3 Secrets to Transitioning into Professional Illustration

I’ve shared numerous “trade secrets” with fellow artists. I thank Joe Duncan, phenomenal illustrator and printmaker, for asking this question:


Now’s the part where I ask you for something. I’ve always looked to you as a mentor, and your advice has never steered me in anything, but the right direction. Our past conversations have always challenged and rewarded me on a professional level and personally as a growing artist. I was hoping pick your brain about making the transition into more full-time freelancing career. I would like to chat about the things I should be thinking of and taking into consideration, as well as checkpoints, I should be looking for to guide my decision to make this planned transition meaningful and effective.


#1.  Understand your value before becoming a freelancer.

Remove freelance artist from your vocabulary! Professional Illustrators, Graphic Designers, even Sandwich-makers have added value. Clients respect the word “pro” far more than the word “free.” Professionals in any career require a basic income to exist: bread, water, cell phone, etc. Some professionals desire a more comfortable existence: reliable car, home, etc., while others choose a lifestyle: brand names, travel, etc. No matter your professional classification, define the value of your time with a desired monetary outcome.

#2.  Develop multiple income streams.

Yes, don’t quit the day job yet. For aspiring illustrators, the day job and illustration contracts are multiple income streams. If balancing these two isn’t possible, a full-time illustration career may not be for you.

Transitioning from Art Director, a 40-60 hour week at base salary, to “freelance” illustrator was double the work. Believe me, I was that guy. Now as a professional illustrator, most people assume I have one job—not true. I’m an illustrator, author, publisher, graphic designer, and public speaker. My annual income fluctuates between several income streams.

For my transition roadmap, I concentrated my time in one area of illustration—picture books. My reason was, do something fun that you’ll enjoy after working all day. I committed to watercoloring one page a day for two hours. This commitment allowed me to illustrate a picture book every 30 days, if I wanted. Below is how I mapped out the income for the transition.

First Year:
4 illustration contracts:  120 days to earn $24,000–$30,000
Day Job:  355 days to earn $45,000 salary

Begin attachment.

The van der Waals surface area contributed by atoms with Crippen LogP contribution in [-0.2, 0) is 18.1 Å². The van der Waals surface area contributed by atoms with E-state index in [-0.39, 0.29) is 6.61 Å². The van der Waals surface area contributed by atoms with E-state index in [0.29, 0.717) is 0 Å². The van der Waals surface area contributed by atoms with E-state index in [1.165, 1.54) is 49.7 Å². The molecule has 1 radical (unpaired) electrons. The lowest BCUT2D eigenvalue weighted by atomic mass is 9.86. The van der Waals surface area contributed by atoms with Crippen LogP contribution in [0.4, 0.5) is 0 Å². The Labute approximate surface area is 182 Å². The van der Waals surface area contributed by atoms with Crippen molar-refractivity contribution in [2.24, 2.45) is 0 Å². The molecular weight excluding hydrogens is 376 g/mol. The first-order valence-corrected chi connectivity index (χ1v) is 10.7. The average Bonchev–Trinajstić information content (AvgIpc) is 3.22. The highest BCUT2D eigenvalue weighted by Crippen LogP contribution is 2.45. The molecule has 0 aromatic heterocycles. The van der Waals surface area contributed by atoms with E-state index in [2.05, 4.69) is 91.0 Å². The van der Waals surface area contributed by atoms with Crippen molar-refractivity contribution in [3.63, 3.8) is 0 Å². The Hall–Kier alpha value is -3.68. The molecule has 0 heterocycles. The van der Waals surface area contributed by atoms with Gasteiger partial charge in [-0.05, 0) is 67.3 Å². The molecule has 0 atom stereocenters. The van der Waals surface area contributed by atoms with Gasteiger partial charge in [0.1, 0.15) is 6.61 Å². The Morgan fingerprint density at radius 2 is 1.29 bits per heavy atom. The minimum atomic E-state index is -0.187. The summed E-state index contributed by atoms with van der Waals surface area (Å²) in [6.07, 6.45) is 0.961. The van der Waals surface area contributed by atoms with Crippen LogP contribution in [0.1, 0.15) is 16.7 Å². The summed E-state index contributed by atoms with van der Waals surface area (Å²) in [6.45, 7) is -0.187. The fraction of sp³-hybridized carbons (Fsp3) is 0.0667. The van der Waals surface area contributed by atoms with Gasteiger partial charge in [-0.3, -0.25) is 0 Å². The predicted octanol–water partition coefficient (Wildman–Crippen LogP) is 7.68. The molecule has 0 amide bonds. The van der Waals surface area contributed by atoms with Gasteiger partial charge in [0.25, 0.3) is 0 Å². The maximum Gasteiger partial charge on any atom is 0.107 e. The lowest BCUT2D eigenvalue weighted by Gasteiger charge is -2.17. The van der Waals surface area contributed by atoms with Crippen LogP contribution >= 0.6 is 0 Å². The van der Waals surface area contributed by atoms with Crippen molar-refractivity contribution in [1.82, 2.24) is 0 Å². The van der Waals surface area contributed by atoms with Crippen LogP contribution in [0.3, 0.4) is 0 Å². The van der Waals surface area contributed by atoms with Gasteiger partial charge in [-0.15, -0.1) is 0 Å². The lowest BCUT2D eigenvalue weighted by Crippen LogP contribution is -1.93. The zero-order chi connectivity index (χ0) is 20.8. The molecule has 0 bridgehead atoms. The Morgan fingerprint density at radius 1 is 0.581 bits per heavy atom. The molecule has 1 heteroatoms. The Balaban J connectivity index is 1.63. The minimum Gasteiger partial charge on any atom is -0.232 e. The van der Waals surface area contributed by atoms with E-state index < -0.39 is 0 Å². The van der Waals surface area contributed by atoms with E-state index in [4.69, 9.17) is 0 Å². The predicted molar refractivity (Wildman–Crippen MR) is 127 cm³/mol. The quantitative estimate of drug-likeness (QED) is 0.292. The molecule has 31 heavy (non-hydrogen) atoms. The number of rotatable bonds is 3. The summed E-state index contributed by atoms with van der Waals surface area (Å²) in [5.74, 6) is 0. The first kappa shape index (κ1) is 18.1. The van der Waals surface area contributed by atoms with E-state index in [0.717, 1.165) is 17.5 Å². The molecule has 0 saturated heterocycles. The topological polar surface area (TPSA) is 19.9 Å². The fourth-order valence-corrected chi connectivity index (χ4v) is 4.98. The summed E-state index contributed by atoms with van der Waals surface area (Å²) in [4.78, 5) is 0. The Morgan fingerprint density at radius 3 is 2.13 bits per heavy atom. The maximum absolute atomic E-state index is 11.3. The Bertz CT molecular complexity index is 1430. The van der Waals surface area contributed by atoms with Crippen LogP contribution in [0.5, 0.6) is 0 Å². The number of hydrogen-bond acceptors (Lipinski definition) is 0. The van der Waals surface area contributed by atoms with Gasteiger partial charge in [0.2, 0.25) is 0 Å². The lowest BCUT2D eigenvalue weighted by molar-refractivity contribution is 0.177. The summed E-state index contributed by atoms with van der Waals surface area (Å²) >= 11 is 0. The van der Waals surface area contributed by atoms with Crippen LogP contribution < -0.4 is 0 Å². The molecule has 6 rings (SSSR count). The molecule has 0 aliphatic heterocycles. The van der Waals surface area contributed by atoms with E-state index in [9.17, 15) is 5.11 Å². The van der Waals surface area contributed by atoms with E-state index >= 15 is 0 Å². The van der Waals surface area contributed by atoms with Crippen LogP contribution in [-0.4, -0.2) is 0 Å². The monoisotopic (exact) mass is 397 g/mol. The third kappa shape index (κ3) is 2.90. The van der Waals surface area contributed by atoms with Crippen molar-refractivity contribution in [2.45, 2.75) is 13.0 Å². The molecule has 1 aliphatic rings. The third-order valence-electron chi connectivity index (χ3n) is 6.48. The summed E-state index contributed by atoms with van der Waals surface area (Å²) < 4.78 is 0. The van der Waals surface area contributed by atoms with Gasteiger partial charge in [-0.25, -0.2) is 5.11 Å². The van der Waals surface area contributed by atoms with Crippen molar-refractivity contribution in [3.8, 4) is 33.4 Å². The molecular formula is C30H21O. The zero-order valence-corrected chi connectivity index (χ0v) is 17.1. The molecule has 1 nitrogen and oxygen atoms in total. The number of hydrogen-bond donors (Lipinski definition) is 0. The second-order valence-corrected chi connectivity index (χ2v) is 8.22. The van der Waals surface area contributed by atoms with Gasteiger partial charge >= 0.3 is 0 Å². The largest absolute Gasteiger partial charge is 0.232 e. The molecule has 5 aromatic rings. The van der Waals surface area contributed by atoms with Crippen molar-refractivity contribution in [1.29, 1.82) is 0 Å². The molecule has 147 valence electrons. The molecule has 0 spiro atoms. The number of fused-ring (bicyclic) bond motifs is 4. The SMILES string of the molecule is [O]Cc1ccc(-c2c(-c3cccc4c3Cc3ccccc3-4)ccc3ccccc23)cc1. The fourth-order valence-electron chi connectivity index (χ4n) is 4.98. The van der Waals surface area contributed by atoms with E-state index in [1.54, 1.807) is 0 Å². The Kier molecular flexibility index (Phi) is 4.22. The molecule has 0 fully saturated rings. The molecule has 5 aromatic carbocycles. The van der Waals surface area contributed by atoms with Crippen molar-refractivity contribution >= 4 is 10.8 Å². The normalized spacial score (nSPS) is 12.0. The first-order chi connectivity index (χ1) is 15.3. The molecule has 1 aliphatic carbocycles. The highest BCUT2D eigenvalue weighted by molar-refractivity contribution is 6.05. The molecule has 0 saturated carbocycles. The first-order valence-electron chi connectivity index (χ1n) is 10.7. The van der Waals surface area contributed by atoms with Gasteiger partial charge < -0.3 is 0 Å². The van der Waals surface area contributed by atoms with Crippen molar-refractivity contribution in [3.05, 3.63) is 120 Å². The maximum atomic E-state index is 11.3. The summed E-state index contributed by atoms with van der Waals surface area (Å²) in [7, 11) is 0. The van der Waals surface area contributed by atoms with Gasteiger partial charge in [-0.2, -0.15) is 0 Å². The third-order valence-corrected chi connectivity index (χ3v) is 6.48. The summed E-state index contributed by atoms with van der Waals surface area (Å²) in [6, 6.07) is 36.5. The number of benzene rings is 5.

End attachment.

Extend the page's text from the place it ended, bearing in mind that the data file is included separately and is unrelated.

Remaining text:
Vacation:  10 days to earn $0

Estimated Annual Income:  $69,000–$75,000 for 355, 8-hour work days, which included 120, 2-hour nights.

Second Year:
4 illustration contracts:  120 days to earn $24,000–$30,000
Day Job:  355 days to earn $45,000 salary
Public Speaking:  5 days to earn $2,500
Royalties:  1500-5000 books sold in 365 days to earn $1,500–$5,000 in royalties. (Royalty based on 10% of a $10 Net Sale or $1.00 per book sold.)
Vacation:  5 days to earn $0

Estimated Income:  $73,000–$87,500 for 355, 8-hour work days, which included 120, 2-hour nights. Plus, 5 days vacation were allocated to public speaking.

By the end of the second year, the day job salary of $45,000 (355, 8 hour work days) was matched with my Professional Illustrator income of $30,500–$40,000 (120, 2-hour nights and 5, 6-hour days speaking). Note: My Professional Illustrator’s income was created through multiple income streams: contracts, royalties, and speaking.

Full-time Professional:
5 illustration contracts:  150 days to earn $30,000–$40,000
Public Speaking:  45-60 days to earn $22,500–$30,000
Royalties:  4500–9000 books sold within 365 days to earn $4,500–$9,000 in royalties. (Royalty based on 10% of a $10 Net Sale or $1.00 per book sold.)
Vacation:  155 days while earning royalties from past contracts

Estimated Income:  $57,000–$79,000 (for 210 days of work). Note: This income was pretax, and based on my timely completion of projects, hence professional.

#3.  Don’t quit the day job until asked or all debt has been paid in full.

Two incomes are better than one—ask my wife. With the additional income from illustrating, pay off or down debt while saving six months salary. After quitting the day job, deadlines become less demanding and laziness takes over. Minimal debt and a financial buffer are necessities during any transition. Marriage wasn’t a reliable financial buffer—ask my divorced friends.

Once the transition was complete, I had 155 vacation days! I dedicated 100 days to new projects that generated income or enhanced my professional skills. This left me with 55 vacation days, enough to make previous co-workers and family envious.

I attribute my decade of success to understanding the value of my time, maintaining multiple income streams, and working through my potential laziness. The above formula remains my roadmap for transition and maintaining a professional illustration career.